I find this article interesting because it explains the different stages of bud development.
Beth Ann A. Workmaster, Jiwan P. Palta, and Teryl R. Roper
Department of HorticultureUniversity of Wisconsin-Madison College of Agriculture and Life Sciences, Madison, WI 53706
Cranberry researchers and growers typically use some sort of ad hoc terminology to refer to the growth stages of the bud in the springtime. This can be based on measurements of the changes in size of the bud and the subsequent growth, or on a description of their physical attributes, or morphology. It would be useful to standardize this terminology to aid in communication between and among researchers and growers. We have recently begun a research program at the University of Wisconsin-Madison to study cranberry frost survival. Our goal is to better advise growers about the freezing temperatures to which the plants will survive at different times of the year.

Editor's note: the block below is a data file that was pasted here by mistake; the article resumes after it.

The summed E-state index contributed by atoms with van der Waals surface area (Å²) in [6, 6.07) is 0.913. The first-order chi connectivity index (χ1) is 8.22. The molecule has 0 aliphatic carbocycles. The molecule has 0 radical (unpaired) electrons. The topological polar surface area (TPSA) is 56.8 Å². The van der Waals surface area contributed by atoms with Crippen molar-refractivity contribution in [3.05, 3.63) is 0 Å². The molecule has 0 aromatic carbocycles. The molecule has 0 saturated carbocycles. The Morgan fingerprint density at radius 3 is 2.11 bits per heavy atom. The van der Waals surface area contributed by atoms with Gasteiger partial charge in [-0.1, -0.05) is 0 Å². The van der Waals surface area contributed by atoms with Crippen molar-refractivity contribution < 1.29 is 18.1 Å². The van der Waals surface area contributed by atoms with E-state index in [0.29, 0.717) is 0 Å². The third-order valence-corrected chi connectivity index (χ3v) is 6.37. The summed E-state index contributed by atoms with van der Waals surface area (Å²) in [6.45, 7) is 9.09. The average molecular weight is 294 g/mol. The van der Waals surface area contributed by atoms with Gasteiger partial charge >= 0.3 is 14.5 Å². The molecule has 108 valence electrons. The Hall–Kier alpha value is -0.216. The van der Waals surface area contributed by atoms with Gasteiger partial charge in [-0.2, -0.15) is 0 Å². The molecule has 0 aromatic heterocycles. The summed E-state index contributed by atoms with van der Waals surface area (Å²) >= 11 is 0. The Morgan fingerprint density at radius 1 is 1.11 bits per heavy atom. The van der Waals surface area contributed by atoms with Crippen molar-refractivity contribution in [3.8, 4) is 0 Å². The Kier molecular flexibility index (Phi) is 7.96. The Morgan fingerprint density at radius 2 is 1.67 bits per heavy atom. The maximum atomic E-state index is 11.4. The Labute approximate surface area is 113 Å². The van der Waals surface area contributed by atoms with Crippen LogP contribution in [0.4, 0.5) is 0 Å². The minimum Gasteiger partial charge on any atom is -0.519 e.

After taking close-up photographs of the buds of the uprights for several weeks in the spring of 1995 we established a visual continuum of spring bud development and growth. As expected, bud hardiness changed dramatically over the course of the spring, from being able to withstand temperatures colder than -4°F when dormant to surviving only temperatures just below freezing after the new uprights elongate. Thus, at different points along that bud developmental continuum significant changes in hardiness occur. In order to assess these changes more specifically we have been working on developing a useful set of terminology for these different bud stages.
3. Cabbagehead. Substantial swelling of the bud has occurred. Bud scales are opening, but still enclose the new growth. As the name implies, this stage is named for the bud’s ressemblance to a head of cabbage. Many buds have lost much or all of their red pigment. When viewed from the side, buds appear pointy and lengthened, in preparation for the emergence of the new growth.